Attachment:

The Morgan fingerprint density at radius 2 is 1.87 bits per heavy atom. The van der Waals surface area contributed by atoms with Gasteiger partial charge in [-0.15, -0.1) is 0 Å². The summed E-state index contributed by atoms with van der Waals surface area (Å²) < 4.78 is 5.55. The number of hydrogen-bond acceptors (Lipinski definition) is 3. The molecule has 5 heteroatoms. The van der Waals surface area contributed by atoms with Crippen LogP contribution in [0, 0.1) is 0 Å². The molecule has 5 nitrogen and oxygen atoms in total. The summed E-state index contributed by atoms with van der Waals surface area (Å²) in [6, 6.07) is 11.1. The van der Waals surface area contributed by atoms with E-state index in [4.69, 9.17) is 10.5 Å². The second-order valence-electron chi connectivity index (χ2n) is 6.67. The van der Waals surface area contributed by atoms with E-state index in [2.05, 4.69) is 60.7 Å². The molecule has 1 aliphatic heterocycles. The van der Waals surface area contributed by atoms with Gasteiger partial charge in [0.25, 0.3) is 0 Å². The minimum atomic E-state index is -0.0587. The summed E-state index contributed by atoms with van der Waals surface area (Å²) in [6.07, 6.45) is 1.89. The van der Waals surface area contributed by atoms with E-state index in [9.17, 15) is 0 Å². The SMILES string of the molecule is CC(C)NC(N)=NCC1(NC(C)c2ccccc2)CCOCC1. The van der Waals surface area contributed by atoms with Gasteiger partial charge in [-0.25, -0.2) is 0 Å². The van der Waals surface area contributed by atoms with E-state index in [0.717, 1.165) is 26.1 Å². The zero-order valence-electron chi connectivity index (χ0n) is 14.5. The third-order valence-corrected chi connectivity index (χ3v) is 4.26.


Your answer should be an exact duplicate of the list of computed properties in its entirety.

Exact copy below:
The Morgan fingerprint density at radius 2 is 1.87 bits per heavy atom. The van der Waals surface area contributed by atoms with Gasteiger partial charge in [-0.15, -0.1) is 0 Å². The summed E-state index contributed by atoms with van der Waals surface area (Å²) < 4.78 is 5.55. The number of hydrogen-bond acceptors (Lipinski definition) is 3. The molecule has 5 heteroatoms. The van der Waals surface area contributed by atoms with Crippen LogP contribution in [0, 0.1) is 0 Å². The molecule has 5 nitrogen and oxygen atoms in total. The summed E-state index contributed by atoms with van der Waals surface area (Å²) in [6, 6.07) is 11.1. The van der Waals surface area contributed by atoms with E-state index in [4.69, 9.17) is 10.5 Å². The second-order valence-electron chi connectivity index (χ2n) is 6.67. The van der Waals surface area contributed by atoms with E-state index in [2.05, 4.69) is 60.7 Å². The molecule has 1 aliphatic heterocycles. The van der Waals surface area contributed by atoms with Gasteiger partial charge in [0.25, 0.3) is 0 Å². The minimum atomic E-state index is -0.0587. The summed E-state index contributed by atoms with van der Waals surface area (Å²) in [6.07, 6.45) is 1.89. The van der Waals surface area contributed by atoms with E-state index in [9.17, 15) is 0 Å². The SMILES string of the molecule is CC(C)NC(N)=NCC1(NC(C)c2ccccc2)CCOCC1. The van der Waals surface area contributed by atoms with Gasteiger partial charge in [-0.25, -0.2) is 0 Å². The van der Waals surface area contributed by atoms with E-state index in [0.717, 1.165) is 26.1 Å². The zero-order valence-electron chi connectivity index (χ0n) is 14.5. The third-order valence-corrected chi connectivity index (χ3v) is 4.26.